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Bowel cancer: - early symptoms - screening - treatment update. Ian Botterill Dept Colorectal Surgery, The General Infirmary Leeds. Areas to be addressed. Demographics Key symptoms of bowel cancer - DOH referral guidelines

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Bowel cancer: - early symptoms - screening - treatment update


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bowel cancer early symptoms screening treatment update

Bowel cancer:- early symptoms - screening - treatment update

Ian Botterill

Dept Colorectal Surgery, The General Infirmary

Leeds

areas to be addressed
Areas to be addressed
  • Demographics
  • Key symptoms of bowel cancer - DOH referral guidelines
  • UK population bowel cancer screening programme – ie asymptomatic individuals
  • Bowel cancer surveillance – ie predisposing factor
  • Recent developments in treatment
demographics the problem
Demographics: the problem

Equates to ~ 1 new case of bowel cancer / GP / annum

Latest CRUK figures

demographics
Demographics
  • 3rd commonest cancer in EU
  • Lifetime risk 2-4%
  • Leeds Colorectal MDT - ~580 cases 2005 - ~630 cases 2007
incidence
Incidence
  • M>F
  • 90% of cases > 50yrs age
  • More common decade on decade post age 50yrs
  • Male incidence on increase
  • Median survival 40-50%
distribution of bowel cancer
Distribution of bowel cancer

‘proximal migration’

colorectal cancer
Colorectal cancer
  • 75% sporadic ie average risk
  • 15-20% FHx of CRC
  • 3-8% HNPCC
  • 1% FAP
  • 1% UC & Crohns
mortality of bowel cancer
Mortality of bowel cancer

Effect of subspecialist surgery / adjuvant therapy / liver surgery for mets

5 yr survival by stage at presentation
5 yr survival by stage at presentation
  • ~ 40% localised disease ‘A’ 90% ‘B’ 65%
  • ~ 40% regional nodes ‘C’ 40%
  • ~ 20% distant mets ‘D’ 5%
  • Overall median survival 40-50%
cancer surgery 30 day mortality
Cancer surgery- 30 day mortality

Age <80yrs >80yrs

Elective R colon 1-2% 5%

Elective ant resection 1-5% 10-20%

Obstructed L colon 5% 20%+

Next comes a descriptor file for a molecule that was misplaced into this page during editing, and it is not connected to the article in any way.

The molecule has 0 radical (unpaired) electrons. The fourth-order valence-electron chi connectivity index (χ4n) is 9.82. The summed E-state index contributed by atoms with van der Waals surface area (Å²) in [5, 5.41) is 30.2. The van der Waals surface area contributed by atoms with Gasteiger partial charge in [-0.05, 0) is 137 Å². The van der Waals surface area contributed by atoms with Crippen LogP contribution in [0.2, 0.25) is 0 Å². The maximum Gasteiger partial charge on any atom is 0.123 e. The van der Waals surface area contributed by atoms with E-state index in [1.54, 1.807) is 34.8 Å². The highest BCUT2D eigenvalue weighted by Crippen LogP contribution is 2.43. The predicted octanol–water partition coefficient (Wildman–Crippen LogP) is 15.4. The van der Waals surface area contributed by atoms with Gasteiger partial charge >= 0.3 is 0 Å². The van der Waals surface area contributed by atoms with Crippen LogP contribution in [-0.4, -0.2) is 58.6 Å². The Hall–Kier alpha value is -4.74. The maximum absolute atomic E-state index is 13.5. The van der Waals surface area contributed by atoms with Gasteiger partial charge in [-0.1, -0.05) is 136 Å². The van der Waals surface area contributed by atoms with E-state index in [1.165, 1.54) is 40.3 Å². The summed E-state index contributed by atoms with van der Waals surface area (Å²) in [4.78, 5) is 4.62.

Perforated colon 10% 40%

doh initiatives to improve outcomes
DOH initiatives to improve outcomes
  • Raised awareness
  • Targeted urgent referral criteria - ‘2WW’ process
  • Bowel cancer screening
textbook symptoms
‘Textbook’ symptoms
  • Rectal bleeding +/- mucous
  • Altered bowel habit
  • Abdominal mass / rectal mass
  • Tenesmus
  • Wt loss
  • Distension
  • Colicky abdominal pain
  • PPV rectal bleeding being cancer - 0.1% in 1y acre - 5% in colorectal practice
6 key 2ww referral criteria
6 ‘key’ 2WW referral criteria
  • R sided abdo mass
  • Rectal mass
  • >6/52 of ABH
  • Rectal bleeding in absence of anal symptoms
  • Anaemia: <10 F / < 11.5 M
  • Colicky abdo pain
  • Low risk symptoms: - hard infreq stool - BRRB & perianal symptoms - abdo pain but no colic
effect of 2ww referral
Effect of ‘2WW’ referral
  • ~30% of cancers via 2WW forms - ‘+ ve’ for cancer in ~ 9% of cases
  • ~30% of cancers still referred conventionally - waiting time ↑
  • ~40% still present as emergencies
  • UK audit: ~20-30% of 2WW referrals ‘inappropriate’ - age / recent normal test / normocytic anaemia / dementia
doh pragmatic referral pathway
DOH ‘pragmatic referral pathway’

Thompson et al, BMJ, DOH referral guidelines

primary care assessment investigation
Primary care assessment & investigation
  • Check core symtoms & FHx of CRC
  • Abdomino-rectal examination
  • FBC
  • stool culture
  • CRP
  • No role for tumour markers
  • Any doubt please refer – symptoms are notoriously unreliable
principles of screening
Principles of screening
  • Important / relevant disease
  • Definable sequence allowing intervention
  • Test - cheap / QUALY beneficial

- acceptable → uptake >70%

- sensitive & specific

- low risk

- reproducible

window for intervention polyp cancer sequence
Window for intervention?-polyp cancer sequence
  • distribution of adenomas mirrors bowel cancer
  • adenomas predate bowel cancer by 5-10 yrs
  • adenomas & cancers often found in close proximity
  • malignant change in adenomas ‘polyp cancers’
methods of screening
Methods of screening
  • Faecal occult blood
  • Flexible sigmoidoscopy
  • Ba enema
  • CT pneumocolon
  • Colonoscopy
fobt haemoccult sensa
FOBT: ‘haemoccult sensa’
  • detects microscopic blood in stool
  • 3 successive daily stool samples
  • dietary restriction
  • guaic acid based test (unrehydrated)
  • peroxidase based reaction in response to haem
  • reactor strip turns blue
slide25
FOBT
  • 38-60% uptake in previous trials
  • unpleasant / messy
  • severe dietary restrictions
  • avoidance of NSAIDs
flexible sigmoidoscopy screening
Flexible sigmoidoscopy screening
  • ‘UK flexiscope trial’
  • polyps in L colon used as trigger for colonoscopy
  • ↑ detection of early cancers
  • ↑ survival
  • ongoing pilot studies - 25% of neoplasia is proximal - labour intensive 1st test
colonoscopy
Colonoscopy
  • detects ~90% of colonic pathology
  • cost ~ £150-400
  • perforation rate ~ 1:1500
  • bleeding rate ~ 1:1500
  • highly skilled workforce required
  • compliance poor if used as stand alone test
uk bowel cancer screening pilot study
UK bowel cancer screening pilot study
  • Coventry
  • ~480,000 invited > 57% completed FOBT
  • 2% of FOBT positive → colonoscopy
  • 550 cancers detected
  • 367 early cancers (Dukes A)
  • 4X ↑ in early cancers
uk bowel cancer screening www cancerscreening nhs uk bowel
UK bowel cancer screening- www.cancerscreening.nhs.uk/bowel
  • 5 hubs , 90 centres
  • 2 yearly FOBTx3 for age 60-69
  • Positive test triggers colonoscopy
  • Negative test – pt reassured
  • Equivocal test – FOBT repeated
  • Cancers referred to local MDT by screening ‘hub’
colonoscopy quality control
Colonoscopy quality control
  • >90% caecal intubation rate
  • Consultant / approved non-consultant